By Order of the President

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By Order of the President

By Don Moore

This article originally appeared in the June 1984 (#89) issue of Review of International Broadcasting.


Saturday noon, March 31, 1984. I was on my way back to Santa Barbara. Traveling on an old school bus on the horr�d dirt road that runs through the remote areas south of town. We were still 2 1/2 hours - about 40 miles - outside of town. The bus stopped to pick up a campesino along the road. He exchanged some excited words with the driver and the men up front. I was sitting toward the rear and paid no attent�on. The bus started again and the driver turned on the radio.

Normally at this point I cringe and think words I'd rather not repeat. Often, too often, Honduran bus drivers entertain their passengers by playing ranchera music at ear-busting levels. I don't think anything gives me a headache faster than getting on a bus at five a.m. and listening to loud ranchera music. Funny though, it never gives me a headache DXing with headphones at the same hour.

However, this time I was pleasantly surprised. The station was playing classical music! I'm not a classical aficionado, but it is relaxing to listen to. Onward we rode for ten minutes as I wondered what kind of bus driver would play this, and even more, how had I never come across this station myself? I thought no station around Santa B�rbara played class�cal music.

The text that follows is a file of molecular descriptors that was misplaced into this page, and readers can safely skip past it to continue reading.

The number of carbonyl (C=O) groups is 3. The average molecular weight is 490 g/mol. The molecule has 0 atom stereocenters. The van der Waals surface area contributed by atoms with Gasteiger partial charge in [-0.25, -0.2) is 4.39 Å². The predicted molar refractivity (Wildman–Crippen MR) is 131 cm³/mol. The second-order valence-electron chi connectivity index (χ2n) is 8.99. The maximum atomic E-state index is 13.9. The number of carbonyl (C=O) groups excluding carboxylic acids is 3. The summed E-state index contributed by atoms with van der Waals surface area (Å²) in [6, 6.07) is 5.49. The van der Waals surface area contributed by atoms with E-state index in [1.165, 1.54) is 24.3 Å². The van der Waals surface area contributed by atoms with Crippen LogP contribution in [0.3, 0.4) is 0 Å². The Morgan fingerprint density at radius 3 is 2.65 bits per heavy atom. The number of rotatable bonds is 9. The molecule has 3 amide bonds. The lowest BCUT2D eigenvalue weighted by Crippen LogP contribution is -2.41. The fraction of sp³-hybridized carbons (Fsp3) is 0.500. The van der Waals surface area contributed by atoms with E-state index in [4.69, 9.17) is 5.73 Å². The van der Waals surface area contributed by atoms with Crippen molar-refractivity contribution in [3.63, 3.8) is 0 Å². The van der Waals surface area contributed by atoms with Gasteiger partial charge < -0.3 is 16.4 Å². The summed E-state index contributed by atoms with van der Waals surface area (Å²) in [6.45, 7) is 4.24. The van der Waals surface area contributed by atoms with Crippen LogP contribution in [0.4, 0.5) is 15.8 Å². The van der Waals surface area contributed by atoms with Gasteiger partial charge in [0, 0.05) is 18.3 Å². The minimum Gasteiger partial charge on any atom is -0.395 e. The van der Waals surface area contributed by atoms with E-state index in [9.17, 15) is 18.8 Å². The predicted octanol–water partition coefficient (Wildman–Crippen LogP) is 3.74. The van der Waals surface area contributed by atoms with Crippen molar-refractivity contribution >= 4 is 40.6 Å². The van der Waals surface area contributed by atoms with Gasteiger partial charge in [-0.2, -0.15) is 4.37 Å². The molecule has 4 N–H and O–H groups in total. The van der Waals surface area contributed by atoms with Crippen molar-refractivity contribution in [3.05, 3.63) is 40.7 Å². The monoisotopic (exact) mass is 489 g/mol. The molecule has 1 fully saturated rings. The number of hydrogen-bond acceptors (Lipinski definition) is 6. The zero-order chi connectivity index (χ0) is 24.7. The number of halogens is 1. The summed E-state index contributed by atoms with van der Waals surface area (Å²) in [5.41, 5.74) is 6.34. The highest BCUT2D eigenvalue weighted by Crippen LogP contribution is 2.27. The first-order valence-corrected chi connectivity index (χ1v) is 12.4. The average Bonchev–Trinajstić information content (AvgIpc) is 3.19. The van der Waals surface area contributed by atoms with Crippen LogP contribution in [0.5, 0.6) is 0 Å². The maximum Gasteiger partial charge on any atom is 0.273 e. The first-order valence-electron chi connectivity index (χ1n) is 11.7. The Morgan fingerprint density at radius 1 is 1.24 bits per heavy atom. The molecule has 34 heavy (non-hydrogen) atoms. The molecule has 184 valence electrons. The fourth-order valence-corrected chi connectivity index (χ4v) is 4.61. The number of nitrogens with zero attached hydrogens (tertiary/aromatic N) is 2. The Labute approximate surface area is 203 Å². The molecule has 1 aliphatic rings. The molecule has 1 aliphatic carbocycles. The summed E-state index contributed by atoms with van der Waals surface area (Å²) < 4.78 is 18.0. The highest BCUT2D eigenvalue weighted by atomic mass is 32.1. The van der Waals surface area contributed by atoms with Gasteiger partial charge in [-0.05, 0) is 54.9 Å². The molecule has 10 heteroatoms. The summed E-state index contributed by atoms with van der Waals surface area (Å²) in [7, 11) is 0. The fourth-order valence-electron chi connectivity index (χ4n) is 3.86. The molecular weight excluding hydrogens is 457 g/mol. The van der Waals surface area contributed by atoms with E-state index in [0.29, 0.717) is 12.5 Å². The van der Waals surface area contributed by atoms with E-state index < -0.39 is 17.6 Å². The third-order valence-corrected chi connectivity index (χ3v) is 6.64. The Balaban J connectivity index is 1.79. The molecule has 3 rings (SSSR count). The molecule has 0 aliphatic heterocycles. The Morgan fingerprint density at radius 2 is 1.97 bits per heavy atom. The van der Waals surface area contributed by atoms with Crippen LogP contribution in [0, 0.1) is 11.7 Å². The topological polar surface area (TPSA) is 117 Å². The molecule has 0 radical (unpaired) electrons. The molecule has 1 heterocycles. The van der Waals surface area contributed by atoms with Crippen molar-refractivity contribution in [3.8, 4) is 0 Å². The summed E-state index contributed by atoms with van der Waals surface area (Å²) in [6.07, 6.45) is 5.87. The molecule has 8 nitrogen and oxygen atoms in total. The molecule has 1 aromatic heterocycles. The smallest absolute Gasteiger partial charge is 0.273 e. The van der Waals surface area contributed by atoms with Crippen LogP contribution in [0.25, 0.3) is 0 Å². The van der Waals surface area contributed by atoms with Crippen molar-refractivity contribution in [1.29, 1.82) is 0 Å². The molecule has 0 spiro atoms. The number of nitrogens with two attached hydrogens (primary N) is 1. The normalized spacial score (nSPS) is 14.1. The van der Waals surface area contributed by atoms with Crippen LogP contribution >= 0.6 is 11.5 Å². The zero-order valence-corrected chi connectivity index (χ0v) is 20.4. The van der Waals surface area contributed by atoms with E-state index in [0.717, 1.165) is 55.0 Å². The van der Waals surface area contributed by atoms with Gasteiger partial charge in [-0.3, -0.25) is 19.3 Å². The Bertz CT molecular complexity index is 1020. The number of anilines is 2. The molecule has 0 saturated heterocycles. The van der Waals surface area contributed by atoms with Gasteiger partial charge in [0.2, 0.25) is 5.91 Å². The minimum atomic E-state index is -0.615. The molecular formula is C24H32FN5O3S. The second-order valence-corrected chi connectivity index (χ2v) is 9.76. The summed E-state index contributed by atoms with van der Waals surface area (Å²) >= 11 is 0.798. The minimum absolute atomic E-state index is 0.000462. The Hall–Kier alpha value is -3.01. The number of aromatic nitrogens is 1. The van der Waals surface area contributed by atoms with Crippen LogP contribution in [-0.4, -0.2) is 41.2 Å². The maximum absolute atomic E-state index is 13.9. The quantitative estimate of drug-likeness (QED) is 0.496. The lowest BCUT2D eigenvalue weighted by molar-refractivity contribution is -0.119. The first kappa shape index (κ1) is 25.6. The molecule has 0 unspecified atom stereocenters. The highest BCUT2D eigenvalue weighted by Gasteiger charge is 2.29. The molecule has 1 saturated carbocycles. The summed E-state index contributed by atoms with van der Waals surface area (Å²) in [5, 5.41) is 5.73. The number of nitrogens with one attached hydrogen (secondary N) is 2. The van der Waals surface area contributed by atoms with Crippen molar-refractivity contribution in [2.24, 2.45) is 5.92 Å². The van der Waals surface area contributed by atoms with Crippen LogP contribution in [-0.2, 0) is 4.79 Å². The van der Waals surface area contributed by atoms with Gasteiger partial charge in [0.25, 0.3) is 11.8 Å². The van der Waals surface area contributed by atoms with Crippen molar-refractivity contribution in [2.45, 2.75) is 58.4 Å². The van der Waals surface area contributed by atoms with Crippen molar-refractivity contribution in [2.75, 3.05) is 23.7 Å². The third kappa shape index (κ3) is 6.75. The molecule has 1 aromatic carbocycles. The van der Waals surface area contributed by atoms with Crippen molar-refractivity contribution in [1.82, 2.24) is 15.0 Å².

Then I learned what was going on. An announcer broke in. He said that by order of the office of the President all stations were to continue relaying this broadcast from Tegucigalpa. Over the next half hour the same announcer broke into the music a few more times with the same announcement. It was not prerecorded, obviously being done live.

No one on the bus talked. Everyone stayed quietly to their own thoughts. Fear and tension were certainly in the air. Had war with Nicaragua come? That seemed most likely. Or perhaps the military had taken over, a coup, an end to Honduras' experiment in democracy, fragile and imperfect though it is. I've never seen a radio so anxiously listened to. Everyone knew that whatever happened would affect their country for years. And everyone knew that whatever had happened probably involved bloodshed.

Soon the classical music was broken by off�cial comuniques---bits and pieces of news. The classical disc that had been playing over and over was replaced by one of march music. It too was played over and over. Things came together. Tension left. Relief came. General Alvarez and three other ranking generals had been forced to resign and go into exile. President Suazo had taken direct control of the military. By getting rid of these four hardline, politically-oriented generals, the possibil�ty of war with Nicaragua suddenly became more remote than it has been for years. The chance of democracy in Honduras surviv�ng until the 1985 elections became excellent.

There was still some fear over the next few days until it became clear that the military as a whole supported President Suazo, not General Alvarez. A relief has settled into Honduras. Sports broadcasts bring excitement. But never have I seen such quiet intensity of emotion from a radio broadcast.


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